The above assumptions hold true. Under current law, spending per child is expected to increase 33.2 percent from 2019-2025; under this proposal, expenditures during the same period would grow only 24.4 percent, resulting in expenditures per child equal to 91.5 percent of what they otherwise are expected to be in 2025. The difference is slightly more noticeable for non-expansion adults; spending would be only 88 percent under the proposal, compared with current projections. However, spending differences for expansion population adults are interesting because per beneficiary expenditures for this group of individuals is actually expected to decrease each year from 2016 through 2018. Because the proposal would instead set a target based on steady increases between 2016-2019, the starting point in 2019 is approximately $1,000 higher under than it is otherwise expected to be. The result is a much slower rate of growth under the reform proposal—24.4 percent versus 38.4 percent—but expenditures which would be 105 percent of current expectations in 2025. The elderly population would also see average expenditures equal to 105 percent of current projections for 2025 as a result of faster growth than currently projected. The disabled population would see a slightly diminished rate of growth, resulting in per beneficiary spending in 2025 equal to 98.4 percent of current projections.

However, if one were to consider only historical expenditure growth rates for each category of individuals, a much different expectation would result, particularly for the elderly and disabled populations. Historical spending growth for children and adults is slightly less than what is currently projected. Between 2000 and 2016, average annual expenditure growth for children was 4.4 percent; for adults, 4 percent; expansion population adults (since 2014), 4.3 percent. Expenditures for the elderly and disabled, on the other hand, have grown very slowly, sometimes even declining from one year to the next. Between 2000 and 2016, the average rate of growth for spending per elderly beneficiary was 0.2 percent, and 3.2 percent per disabled beneficiary. If current projections more closely matched historical averages, spending for children and adults would likely be nearly equal under the two scenarios and would be far greater for elderly and disabled individuals under the per capita cap proposal. In fact, the following chart compares estimated total federal expenditures for each group of beneficiaries between 2018 and 2025, if the per capita cap reform proposal had been implemented in 2000, growing each year based on CMPI-MC with current projections based on current law. The American Action Forum estimates that federal expenditures across the five eligibility categories over eight years would actually be $357 billion more if the reform would have been implemented in 2000, driven primarily by greater expenditures for the elderly.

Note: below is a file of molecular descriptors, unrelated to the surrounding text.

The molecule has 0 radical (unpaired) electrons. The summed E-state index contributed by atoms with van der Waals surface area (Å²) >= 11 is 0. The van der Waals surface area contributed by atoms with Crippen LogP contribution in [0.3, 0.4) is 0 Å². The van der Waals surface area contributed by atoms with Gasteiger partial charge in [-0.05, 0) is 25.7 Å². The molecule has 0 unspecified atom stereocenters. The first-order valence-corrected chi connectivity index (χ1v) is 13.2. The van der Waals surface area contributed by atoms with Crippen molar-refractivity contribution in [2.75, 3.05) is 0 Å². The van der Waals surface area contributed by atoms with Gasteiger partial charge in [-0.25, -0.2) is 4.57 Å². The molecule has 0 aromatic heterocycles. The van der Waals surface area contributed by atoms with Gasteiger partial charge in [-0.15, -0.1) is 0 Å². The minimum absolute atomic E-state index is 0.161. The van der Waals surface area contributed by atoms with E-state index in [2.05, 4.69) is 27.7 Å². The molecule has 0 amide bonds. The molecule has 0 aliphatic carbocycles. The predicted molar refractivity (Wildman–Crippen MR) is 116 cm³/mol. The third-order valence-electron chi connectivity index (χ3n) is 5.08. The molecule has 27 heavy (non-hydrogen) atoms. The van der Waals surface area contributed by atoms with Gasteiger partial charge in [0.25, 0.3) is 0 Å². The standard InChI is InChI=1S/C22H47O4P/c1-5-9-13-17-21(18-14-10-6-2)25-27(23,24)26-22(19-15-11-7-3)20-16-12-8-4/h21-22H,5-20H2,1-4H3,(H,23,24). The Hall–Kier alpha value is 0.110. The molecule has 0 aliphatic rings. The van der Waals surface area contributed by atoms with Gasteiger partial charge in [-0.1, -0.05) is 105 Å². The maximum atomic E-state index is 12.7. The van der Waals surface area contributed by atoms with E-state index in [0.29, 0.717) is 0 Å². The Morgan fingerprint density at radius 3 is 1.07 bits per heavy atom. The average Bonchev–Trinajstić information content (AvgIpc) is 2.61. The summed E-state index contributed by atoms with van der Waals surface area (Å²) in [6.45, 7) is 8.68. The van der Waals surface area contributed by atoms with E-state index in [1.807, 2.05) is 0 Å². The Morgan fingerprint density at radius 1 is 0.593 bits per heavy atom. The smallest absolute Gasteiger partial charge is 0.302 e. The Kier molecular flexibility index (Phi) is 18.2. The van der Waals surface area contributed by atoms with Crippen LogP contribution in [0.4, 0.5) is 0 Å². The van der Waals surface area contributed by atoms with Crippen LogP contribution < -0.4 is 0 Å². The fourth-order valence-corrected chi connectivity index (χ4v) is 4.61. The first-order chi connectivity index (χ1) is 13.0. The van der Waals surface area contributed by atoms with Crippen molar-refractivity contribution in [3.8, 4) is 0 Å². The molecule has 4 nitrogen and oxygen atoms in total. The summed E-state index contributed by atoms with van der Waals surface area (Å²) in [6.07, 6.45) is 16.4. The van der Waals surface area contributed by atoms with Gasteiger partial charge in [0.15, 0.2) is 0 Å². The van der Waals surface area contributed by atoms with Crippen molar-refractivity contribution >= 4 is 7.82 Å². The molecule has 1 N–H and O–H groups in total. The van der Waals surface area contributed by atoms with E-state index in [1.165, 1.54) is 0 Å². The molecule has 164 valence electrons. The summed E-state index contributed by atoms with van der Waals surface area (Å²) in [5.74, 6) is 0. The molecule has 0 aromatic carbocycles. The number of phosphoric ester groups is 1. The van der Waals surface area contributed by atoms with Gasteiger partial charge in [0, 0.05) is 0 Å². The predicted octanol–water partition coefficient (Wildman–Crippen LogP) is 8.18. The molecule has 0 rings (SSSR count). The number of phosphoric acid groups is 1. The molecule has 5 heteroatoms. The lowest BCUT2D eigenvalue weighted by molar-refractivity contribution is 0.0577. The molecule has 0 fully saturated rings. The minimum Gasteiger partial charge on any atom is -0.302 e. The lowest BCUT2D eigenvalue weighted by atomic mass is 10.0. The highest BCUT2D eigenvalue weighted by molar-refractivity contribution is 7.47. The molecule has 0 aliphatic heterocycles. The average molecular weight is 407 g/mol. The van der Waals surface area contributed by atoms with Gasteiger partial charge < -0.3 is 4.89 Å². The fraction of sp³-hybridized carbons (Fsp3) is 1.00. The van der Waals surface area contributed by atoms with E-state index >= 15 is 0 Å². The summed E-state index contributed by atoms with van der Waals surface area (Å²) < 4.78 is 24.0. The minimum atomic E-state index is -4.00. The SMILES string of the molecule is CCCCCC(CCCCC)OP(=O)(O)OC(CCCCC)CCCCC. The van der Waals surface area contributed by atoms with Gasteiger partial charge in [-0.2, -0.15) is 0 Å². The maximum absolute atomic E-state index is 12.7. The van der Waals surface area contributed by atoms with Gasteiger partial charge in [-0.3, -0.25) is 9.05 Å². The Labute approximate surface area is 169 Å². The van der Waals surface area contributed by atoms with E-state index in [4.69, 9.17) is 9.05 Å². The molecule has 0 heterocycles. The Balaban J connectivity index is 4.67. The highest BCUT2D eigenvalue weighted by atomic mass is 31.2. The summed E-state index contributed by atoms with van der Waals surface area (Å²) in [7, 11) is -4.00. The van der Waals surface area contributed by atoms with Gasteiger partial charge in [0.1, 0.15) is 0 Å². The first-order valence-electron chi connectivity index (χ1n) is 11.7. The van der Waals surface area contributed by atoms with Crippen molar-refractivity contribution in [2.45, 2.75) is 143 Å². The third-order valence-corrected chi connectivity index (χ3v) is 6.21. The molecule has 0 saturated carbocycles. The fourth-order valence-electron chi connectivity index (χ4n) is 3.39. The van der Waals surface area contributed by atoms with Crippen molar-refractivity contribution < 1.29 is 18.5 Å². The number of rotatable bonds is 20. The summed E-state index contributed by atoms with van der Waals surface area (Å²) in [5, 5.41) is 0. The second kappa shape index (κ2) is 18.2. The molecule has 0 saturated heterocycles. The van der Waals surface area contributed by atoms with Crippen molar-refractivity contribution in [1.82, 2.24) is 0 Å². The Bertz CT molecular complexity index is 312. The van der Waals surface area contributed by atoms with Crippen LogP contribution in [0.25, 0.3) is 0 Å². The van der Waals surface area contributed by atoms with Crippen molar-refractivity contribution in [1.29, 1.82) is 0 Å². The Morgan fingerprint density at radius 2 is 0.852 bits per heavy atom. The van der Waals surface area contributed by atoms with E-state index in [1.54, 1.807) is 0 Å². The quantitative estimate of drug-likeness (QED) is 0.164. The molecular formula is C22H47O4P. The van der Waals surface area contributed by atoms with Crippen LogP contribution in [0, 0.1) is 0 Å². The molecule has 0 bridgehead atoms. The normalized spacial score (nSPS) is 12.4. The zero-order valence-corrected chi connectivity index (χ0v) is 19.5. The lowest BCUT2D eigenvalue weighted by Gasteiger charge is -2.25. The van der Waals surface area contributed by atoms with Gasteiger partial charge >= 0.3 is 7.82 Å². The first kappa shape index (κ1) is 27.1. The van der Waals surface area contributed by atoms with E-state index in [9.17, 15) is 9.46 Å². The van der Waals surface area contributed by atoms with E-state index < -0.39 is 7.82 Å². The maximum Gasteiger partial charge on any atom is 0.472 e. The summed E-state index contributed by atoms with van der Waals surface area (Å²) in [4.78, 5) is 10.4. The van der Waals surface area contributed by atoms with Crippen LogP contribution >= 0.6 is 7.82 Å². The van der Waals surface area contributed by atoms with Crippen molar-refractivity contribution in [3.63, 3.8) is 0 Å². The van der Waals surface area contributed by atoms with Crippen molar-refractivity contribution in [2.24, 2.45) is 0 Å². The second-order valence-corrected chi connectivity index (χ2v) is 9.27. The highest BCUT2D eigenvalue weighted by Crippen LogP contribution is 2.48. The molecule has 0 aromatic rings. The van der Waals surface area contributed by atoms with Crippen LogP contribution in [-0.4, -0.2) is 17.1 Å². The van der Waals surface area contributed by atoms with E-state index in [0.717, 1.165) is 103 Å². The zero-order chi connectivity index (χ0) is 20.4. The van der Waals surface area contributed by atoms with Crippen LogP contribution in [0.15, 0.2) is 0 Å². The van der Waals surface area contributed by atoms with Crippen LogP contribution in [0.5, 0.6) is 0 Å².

The two charts show just how much different assumptions can lead to drastically different expectations. Similarly, the ultimate impact of any policy change will depend on how much actual spending varies from current projections.




[4] Partial benefit dual-eligibles, children covered by CHIP, individuals covered by the Indian Health Service, and individuals eligible under the breast and cervical cancer category would be excluded from this funding change and would continue to receive open-ended federal funding.